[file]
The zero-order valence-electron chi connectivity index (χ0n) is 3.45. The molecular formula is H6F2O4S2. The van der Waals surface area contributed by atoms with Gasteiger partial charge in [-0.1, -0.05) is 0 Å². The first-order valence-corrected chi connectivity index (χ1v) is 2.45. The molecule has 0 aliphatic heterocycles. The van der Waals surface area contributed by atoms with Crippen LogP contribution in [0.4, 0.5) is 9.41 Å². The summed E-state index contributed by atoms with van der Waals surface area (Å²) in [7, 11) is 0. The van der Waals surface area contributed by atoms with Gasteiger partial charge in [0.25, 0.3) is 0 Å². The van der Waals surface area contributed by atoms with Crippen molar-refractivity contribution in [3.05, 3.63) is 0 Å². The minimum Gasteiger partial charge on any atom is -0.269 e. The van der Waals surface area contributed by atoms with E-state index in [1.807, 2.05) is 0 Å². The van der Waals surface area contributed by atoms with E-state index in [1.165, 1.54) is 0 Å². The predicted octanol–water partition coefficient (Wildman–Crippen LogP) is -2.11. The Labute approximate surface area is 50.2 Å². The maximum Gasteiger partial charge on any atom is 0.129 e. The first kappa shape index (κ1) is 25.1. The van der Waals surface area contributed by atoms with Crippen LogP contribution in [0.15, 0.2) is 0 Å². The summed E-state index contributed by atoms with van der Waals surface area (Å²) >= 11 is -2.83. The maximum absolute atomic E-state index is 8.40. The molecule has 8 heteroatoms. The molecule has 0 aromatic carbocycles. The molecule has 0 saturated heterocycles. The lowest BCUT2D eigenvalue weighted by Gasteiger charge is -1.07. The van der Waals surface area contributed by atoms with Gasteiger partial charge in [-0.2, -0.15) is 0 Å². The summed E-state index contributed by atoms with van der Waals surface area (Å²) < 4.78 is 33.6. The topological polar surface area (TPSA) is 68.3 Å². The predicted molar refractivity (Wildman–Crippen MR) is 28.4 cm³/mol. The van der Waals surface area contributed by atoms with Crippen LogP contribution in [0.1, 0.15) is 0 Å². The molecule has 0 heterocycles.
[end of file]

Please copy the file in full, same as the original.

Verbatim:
The zero-order valence-electron chi connectivity index (χ0n) is 3.45. The molecular formula is H6F2O4S2. The van der Waals surface area contributed by atoms with Gasteiger partial charge in [-0.1, -0.05) is 0 Å². The first-order valence-corrected chi connectivity index (χ1v) is 2.45. The molecule has 0 aliphatic heterocycles. The van der Waals surface area contributed by atoms with Crippen LogP contribution in [0.4, 0.5) is 9.41 Å². The summed E-state index contributed by atoms with van der Waals surface area (Å²) in [7, 11) is 0. The van der Waals surface area contributed by atoms with Gasteiger partial charge in [0.25, 0.3) is 0 Å². The van der Waals surface area contributed by atoms with Crippen molar-refractivity contribution in [3.05, 3.63) is 0 Å². The minimum Gasteiger partial charge on any atom is -0.269 e. The van der Waals surface area contributed by atoms with E-state index in [1.807, 2.05) is 0 Å². The van der Waals surface area contributed by atoms with E-state index in [1.165, 1.54) is 0 Å². The predicted octanol–water partition coefficient (Wildman–Crippen LogP) is -2.11. The Labute approximate surface area is 50.2 Å². The maximum Gasteiger partial charge on any atom is 0.129 e. The first kappa shape index (κ1) is 25.1. The van der Waals surface area contributed by atoms with Crippen LogP contribution in [0.15, 0.2) is 0 Å². The summed E-state index contributed by atoms with van der Waals surface area (Å²) >= 11 is -2.83. The maximum absolute atomic E-state index is 8.40. The molecule has 8 heteroatoms. The molecule has 0 aromatic carbocycles. The molecule has 0 saturated heterocycles. The lowest BCUT2D eigenvalue weighted by Gasteiger charge is -1.07. The van der Waals surface area contributed by atoms with Gasteiger partial charge in [-0.2, -0.15) is 0 Å². The summed E-state index contributed by atoms with van der Waals surface area (Å²) < 4.78 is 33.6. The topological polar surface area (TPSA) is 68.3 Å². The predicted molar refractivity (Wildman–Crippen MR) is 28.4 cm³/mol. The van der Waals surface area contributed by atoms with Crippen LogP contribution in [0.1, 0.15) is 0 Å². The molecule has 0 heterocycles.